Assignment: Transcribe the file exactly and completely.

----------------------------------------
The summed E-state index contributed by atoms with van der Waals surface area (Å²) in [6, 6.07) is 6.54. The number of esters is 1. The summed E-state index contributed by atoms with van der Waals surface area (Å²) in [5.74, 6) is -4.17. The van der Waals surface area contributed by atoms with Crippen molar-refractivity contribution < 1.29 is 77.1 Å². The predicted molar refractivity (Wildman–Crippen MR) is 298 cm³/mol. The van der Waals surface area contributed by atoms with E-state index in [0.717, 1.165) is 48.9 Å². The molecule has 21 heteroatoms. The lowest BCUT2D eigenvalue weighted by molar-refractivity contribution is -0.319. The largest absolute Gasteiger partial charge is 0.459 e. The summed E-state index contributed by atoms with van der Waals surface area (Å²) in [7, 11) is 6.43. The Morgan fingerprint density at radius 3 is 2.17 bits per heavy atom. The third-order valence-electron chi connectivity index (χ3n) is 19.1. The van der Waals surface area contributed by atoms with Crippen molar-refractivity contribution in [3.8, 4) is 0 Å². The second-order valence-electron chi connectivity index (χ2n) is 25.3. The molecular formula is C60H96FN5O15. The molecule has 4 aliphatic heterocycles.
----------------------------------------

The summed E-state index contributed by atoms with van der Waals surface area (Å²) in [6, 6.07) is 6.54. The number of esters is 1. The summed E-state index contributed by atoms with van der Waals surface area (Å²) in [5.74, 6) is -4.17. The van der Waals surface area contributed by atoms with Crippen molar-refractivity contribution < 1.29 is 77.1 Å². The predicted molar refractivity (Wildman–Crippen MR) is 298 cm³/mol. The van der Waals surface area contributed by atoms with E-state index in [0.717, 1.165) is 48.9 Å². The molecule has 21 heteroatoms. The lowest BCUT2D eigenvalue weighted by molar-refractivity contribution is -0.319. The largest absolute Gasteiger partial charge is 0.459 e. The summed E-state index contributed by atoms with van der Waals surface area (Å²) in [7, 11) is 6.43. The Morgan fingerprint density at radius 3 is 2.17 bits per heavy atom. The third-order valence-electron chi connectivity index (χ3n) is 19.1. The van der Waals surface area contributed by atoms with Crippen molar-refractivity contribution in [3.8, 4) is 0 Å². The second-order valence-electron chi connectivity index (χ2n) is 25.3. The molecular formula is C60H96FN5O15. The molecule has 4 aliphatic heterocycles.